Ten years ago, at the end of a previous decade, a movie emerged searching for Oscar gold. It featured a charismatic lead actor (Kevin Spacey) in his juiciest starring role and seemed to tap into a complacent national mood, something its title (American Beauty) wouldn't let you forget.
Up in the Air, directed by Jason Reitman (Juno) and starring George Clooney, is essentially American Beauty for a different time, attempting to tap into a more restless, anxious national mood. Like its precursor, Up in the Air is glib, smooth, fabulously entertaining in its best scenes and strives for a resonance it doesn't quite achieve. Even the protagonists' names are similar: Spacey's Lester Burnham and Clooney's Ryan Bingham.
The differences, of course, are instructive: Set in a time of relative plenty, Beauty featured a protagonist who had it "all" — wife, kid, nice big house, good job — and yearned to throw it away.
Throwing it all away — well, except for the good job — is what Bingham preaches as a part-time motivational speaker, where he touts freedom from attachments: "Some animals were meant to carry each other," Bingham announces at airport and hotel conference rooms around the country. "[But] we are not swans, we're sharks."
Bingham practices what he preaches: He has a barren studio apartment in Omaha that he sees only a few weeks a year. He really lives on the road, where he travels around the country as a corporate layoff specialist, firing employees for bosses who don't have the guts to do it themselves. Business, of course, is booming. Bingham is unmarried, with no kids, and two younger sisters he barely keeps up with. He is a man without "burdens" and thinks he's happy that way.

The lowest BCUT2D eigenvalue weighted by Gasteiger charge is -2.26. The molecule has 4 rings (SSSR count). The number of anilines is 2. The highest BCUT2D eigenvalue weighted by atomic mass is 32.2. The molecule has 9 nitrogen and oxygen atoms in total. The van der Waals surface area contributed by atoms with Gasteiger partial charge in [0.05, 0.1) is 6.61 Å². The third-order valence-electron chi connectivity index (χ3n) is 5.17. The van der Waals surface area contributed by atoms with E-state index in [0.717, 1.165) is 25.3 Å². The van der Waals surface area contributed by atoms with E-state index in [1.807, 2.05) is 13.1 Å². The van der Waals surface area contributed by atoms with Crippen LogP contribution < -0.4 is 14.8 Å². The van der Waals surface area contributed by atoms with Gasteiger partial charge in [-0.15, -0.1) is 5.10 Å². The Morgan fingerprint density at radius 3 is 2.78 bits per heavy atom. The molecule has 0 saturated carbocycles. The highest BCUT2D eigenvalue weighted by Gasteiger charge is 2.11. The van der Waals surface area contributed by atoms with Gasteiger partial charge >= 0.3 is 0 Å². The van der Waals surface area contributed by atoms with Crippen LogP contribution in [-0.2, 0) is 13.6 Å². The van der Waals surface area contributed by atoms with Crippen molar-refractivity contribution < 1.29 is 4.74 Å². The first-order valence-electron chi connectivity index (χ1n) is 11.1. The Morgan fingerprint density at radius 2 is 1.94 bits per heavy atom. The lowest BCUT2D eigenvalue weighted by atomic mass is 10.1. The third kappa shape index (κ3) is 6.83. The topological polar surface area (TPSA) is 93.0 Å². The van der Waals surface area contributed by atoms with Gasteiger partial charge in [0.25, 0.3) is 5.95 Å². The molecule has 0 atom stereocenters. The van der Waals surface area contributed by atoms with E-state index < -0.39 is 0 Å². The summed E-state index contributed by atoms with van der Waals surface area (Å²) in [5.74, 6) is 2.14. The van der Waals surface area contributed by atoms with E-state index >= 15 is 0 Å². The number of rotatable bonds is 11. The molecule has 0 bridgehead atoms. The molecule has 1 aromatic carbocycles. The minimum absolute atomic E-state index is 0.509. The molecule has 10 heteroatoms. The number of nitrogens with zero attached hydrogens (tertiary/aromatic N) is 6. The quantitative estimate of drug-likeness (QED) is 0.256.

Up in the Air perhaps works beautifully as a procedural about modern, white-collar business travel and as a very specific character sketch. Bingham's hotel-bar meet-cute with fellow traveler Alex (a mature, sexy Vera Farmiga), a budding courtship built on rental-car comparisons, frequent-flyer-mile one-upmanship, and a sarcastic, knowing appreciation of industry jargon ("faux homey" = "foamy"), is dazzling. As is a later hotel-lounge scene where Bingham and no-strings gal pal Alex offer a bemused corrective to the firm lifestyle vision embraced by Bingham's post-collegiate co-worker Natalie (Anna Kendrick).
Reitman's film, beautifully scripted within these limits, captures the free-floating fun a self-aware professional can have within this maze of airports, hotels, business conferences, and casual and perhaps temporary acquaintances. It also captures the disconnection that Bingham keeps at bay and the lure of family and stability that he denies.
Where Up in the Air gets in trouble is when it strives too hard for resonance. Making Bingham's travel-intensive job that of a professional axeman is already delicate territory, but by peppering his film with talking-head testimonials from real laid-off and fired workers, Up in the Air invokes a pain it isn't prepared to deal with. The film wobbles under the weight.
Faced with snapshots of real financial distress, it's hard to care too much about Ryan Bingham's emotional journey. And when the film settles on the easy conclusion that it's the family and friends Bingham rejects that will carry you through the tough times, the audience-pleasing platitude is too glib coming from a film where none of the central characters have had to wonder where their next paycheck is coming from.